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McKay, Claude (1889-1948)  
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Particularly important for the development of his Marxist thought was his sojourn in the USSR in 1923. He became a literary celebrity in post-revolutionary Moscow's intellectual circles. There he completed his collection of historical and sociological essays, The Negroes in America, as well as three stories published as Lynching in America.

While living in Europe, mostly in France, McKay wrote three novels: Home to Harlem (1928), its sequel Banjo (1929), and Banana Bottom (1933), as well as a collection of short-stories, Gingertown (1932).

Home to Harlem won the Harmon Gold Award for Literature and appealed to a wide audience. It is the first novel by an African American to become a best-seller. The story of an African-American soldier returning home after World War I, the novel depicts street life in Harlem, revealing sometimes shocking details of "uprooted black vagabonds." Although it was criticized by Du Bois as appealing to the prurient interests of white readers, the work is now regarded as a major contribution to African-American literature.

McKay's other two novels concern the difficulties of black individuals in establishing cultural identities in predominantly white societies. Banjo, which is set in Marseilles, examines the treatment of black colonists by the French; while Banana Bottom, which is set in Jamaica, tells the story of a young woman who returns to her homeland after having lived most of her life abroad.

In 1934, McKay returned to the United States where he not only distanced himself from Communism but became an anti-Communist. He criticized other black intellectuals for having been deceived by the Communist Party. He became an American citizen in 1940.

In spite of the critical acclaim received by his memoir A Long Way From Home (1937), in which he denounced Communism, and the commercial success of Home to Harlem, he was not able to support himself solely through his writing and took on a number of jobs, many of which involved physical labor.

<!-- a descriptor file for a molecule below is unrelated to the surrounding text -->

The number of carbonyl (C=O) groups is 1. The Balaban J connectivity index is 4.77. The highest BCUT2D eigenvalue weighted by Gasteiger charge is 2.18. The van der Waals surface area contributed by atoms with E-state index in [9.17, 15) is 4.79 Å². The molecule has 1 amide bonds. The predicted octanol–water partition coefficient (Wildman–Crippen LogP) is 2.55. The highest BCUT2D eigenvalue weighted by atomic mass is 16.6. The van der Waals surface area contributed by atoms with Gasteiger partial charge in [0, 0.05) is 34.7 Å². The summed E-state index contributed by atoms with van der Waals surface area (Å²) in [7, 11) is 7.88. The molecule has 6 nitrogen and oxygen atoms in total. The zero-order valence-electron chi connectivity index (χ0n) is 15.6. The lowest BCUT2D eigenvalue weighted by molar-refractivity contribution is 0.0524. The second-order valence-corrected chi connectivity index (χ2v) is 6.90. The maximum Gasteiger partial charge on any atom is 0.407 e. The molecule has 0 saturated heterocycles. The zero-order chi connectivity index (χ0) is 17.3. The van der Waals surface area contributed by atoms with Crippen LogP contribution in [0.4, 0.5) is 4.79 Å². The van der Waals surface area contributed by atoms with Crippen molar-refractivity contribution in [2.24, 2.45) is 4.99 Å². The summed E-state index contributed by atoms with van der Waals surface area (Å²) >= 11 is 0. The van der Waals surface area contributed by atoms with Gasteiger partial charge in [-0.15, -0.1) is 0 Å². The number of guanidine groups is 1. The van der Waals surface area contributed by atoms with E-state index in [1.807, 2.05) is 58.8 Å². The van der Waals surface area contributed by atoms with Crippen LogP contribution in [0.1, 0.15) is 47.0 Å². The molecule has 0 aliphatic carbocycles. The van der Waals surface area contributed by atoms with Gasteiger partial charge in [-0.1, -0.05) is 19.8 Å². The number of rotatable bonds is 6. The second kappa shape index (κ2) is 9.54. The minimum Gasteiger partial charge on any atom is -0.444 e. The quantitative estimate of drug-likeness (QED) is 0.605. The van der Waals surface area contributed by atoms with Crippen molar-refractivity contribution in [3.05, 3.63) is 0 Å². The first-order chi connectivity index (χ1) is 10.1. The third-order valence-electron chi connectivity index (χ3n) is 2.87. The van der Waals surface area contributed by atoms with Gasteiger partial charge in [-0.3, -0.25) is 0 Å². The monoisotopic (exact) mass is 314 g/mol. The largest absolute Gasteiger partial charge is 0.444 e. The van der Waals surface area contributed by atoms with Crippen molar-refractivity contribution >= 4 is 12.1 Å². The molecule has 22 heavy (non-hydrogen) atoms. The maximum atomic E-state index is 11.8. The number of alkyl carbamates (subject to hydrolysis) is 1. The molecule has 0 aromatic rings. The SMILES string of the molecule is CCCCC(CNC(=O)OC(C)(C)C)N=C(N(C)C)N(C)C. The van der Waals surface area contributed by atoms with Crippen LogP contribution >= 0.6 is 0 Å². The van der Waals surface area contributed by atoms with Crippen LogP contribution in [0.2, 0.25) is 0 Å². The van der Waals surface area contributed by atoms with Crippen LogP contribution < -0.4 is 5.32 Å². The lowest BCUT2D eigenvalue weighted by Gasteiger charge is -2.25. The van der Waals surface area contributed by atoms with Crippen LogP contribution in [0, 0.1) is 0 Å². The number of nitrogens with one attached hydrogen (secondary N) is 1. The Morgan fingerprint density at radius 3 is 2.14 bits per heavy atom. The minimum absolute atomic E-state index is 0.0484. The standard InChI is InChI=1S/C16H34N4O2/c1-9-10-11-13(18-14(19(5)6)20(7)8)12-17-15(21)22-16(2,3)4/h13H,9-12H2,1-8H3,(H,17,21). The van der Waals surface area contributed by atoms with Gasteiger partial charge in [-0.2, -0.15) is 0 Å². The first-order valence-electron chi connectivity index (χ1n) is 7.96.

During the last phase of his career, McKay became increasingly alienated from other black writers and intellectuals. In 1944, he joined the Roman Catholic Church.

In his last years, McKay focused on a second autobiography, mostly concerned with his mother country, My Green Hills of Jamaica, which was posthumously published in 1979.

A stroke suffered while working on a shipbuilding yard in 1943 left McKay in ill health, which plagued him until his death on May 22, 1948 in Chicago due to congestive heart failure.

McKay's , like his radical ideas, are often erased from his biography. In addition, critics have generally minimized the significance of McKay's homosexuality for his works, notwithstanding the fact that, at a very basic level, it seems obvious that his repeated protests against oppression may well be motivated as much by his sexual orientation as by his race and class.

Biographer Wayne F. Cooper cites the poet's homosexuality as the reason for the failure of his marriage and reveals that he enjoyed New York's "clandestine" gay scene and had a "love life that included partners of both sexes." Yet Cooper hastens to insist that McKay "rarely discussed homosexuality in his writings" except in a few poems such as "Rest in Peace" and in the unpublished novel "Romance in Marseilles."

For Cooper, McKay's coyness in treating homosexuality as a theme means that he never seriously challenged the general censorship that discouraged literary representations of homosexuality. Cooper contends that even if social norms against homosexuality had been more relaxed, the African-American poet and novelist may still have chosen not to identify as a homosexual.

However, given the harsh stereotyping and discrimination to which McKay was already subjected as a black man and a leftist, it is not that surprising that he did not explicitly address sexual difference in the majority of his works. But Cooper ignores some instances of McKay's depictions of homosexuality, including the novel Home to Harlem, which has an openly gay character, Billy Baise, and detailed descriptions of the gay and lesbian scene in 1920s Harlem, including drag and gender bending.

As is the case with other gay and lesbian authors of the 1920s and 1930s, McKay scattered oblique references to queerness throughout his works to avoid censorship. The pioneering critical work of Gary E. Holcomb has shown that McKay's queerness and political radicalism were mutually-supporting forces in the writer's thought.

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